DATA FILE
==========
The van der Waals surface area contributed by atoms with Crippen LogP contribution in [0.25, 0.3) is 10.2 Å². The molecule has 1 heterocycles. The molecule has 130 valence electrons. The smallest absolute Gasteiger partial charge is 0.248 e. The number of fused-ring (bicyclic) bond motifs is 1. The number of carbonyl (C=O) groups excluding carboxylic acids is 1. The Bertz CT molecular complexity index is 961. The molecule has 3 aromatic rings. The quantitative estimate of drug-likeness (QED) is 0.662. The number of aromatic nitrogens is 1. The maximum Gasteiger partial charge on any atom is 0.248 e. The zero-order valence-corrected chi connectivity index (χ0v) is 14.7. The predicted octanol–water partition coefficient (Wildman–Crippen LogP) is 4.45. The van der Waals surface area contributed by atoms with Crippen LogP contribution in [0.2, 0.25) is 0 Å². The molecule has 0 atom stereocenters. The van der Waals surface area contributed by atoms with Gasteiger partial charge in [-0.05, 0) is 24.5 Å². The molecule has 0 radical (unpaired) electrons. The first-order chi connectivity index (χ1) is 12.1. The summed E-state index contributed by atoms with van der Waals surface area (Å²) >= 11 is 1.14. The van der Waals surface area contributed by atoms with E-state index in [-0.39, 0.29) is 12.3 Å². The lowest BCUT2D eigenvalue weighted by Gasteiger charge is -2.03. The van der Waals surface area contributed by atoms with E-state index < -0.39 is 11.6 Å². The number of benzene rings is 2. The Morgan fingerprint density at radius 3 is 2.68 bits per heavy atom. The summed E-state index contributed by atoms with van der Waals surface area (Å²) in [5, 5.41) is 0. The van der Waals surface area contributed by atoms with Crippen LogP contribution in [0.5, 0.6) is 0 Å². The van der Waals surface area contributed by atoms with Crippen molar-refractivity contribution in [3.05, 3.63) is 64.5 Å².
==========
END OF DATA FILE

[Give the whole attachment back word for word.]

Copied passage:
The van der Waals surface area contributed by atoms with Crippen LogP contribution in [0.25, 0.3) is 10.2 Å². The molecule has 1 heterocycles. The molecule has 130 valence electrons. The smallest absolute Gasteiger partial charge is 0.248 e. The number of fused-ring (bicyclic) bond motifs is 1. The number of carbonyl (C=O) groups excluding carboxylic acids is 1. The Bertz CT molecular complexity index is 961. The molecule has 3 aromatic rings. The quantitative estimate of drug-likeness (QED) is 0.662. The number of aromatic nitrogens is 1. The maximum Gasteiger partial charge on any atom is 0.248 e. The zero-order valence-corrected chi connectivity index (χ0v) is 14.7. The predicted octanol–water partition coefficient (Wildman–Crippen LogP) is 4.45. The van der Waals surface area contributed by atoms with Crippen LogP contribution in [0.2, 0.25) is 0 Å². The molecule has 0 atom stereocenters. The van der Waals surface area contributed by atoms with Gasteiger partial charge in [-0.05, 0) is 24.5 Å². The molecule has 0 radical (unpaired) electrons. The first-order chi connectivity index (χ1) is 12.1. The summed E-state index contributed by atoms with van der Waals surface area (Å²) >= 11 is 1.14. The van der Waals surface area contributed by atoms with E-state index in [-0.39, 0.29) is 12.3 Å². The lowest BCUT2D eigenvalue weighted by Gasteiger charge is -2.03. The van der Waals surface area contributed by atoms with E-state index < -0.39 is 11.6 Å². The number of benzene rings is 2. The Morgan fingerprint density at radius 3 is 2.68 bits per heavy atom. The summed E-state index contributed by atoms with van der Waals surface area (Å²) in [5, 5.41) is 0. The van der Waals surface area contributed by atoms with Crippen LogP contribution in [0.5, 0.6) is 0 Å². The van der Waals surface area contributed by atoms with Crippen molar-refractivity contribution in [3.05, 3.63) is 64.5 Å².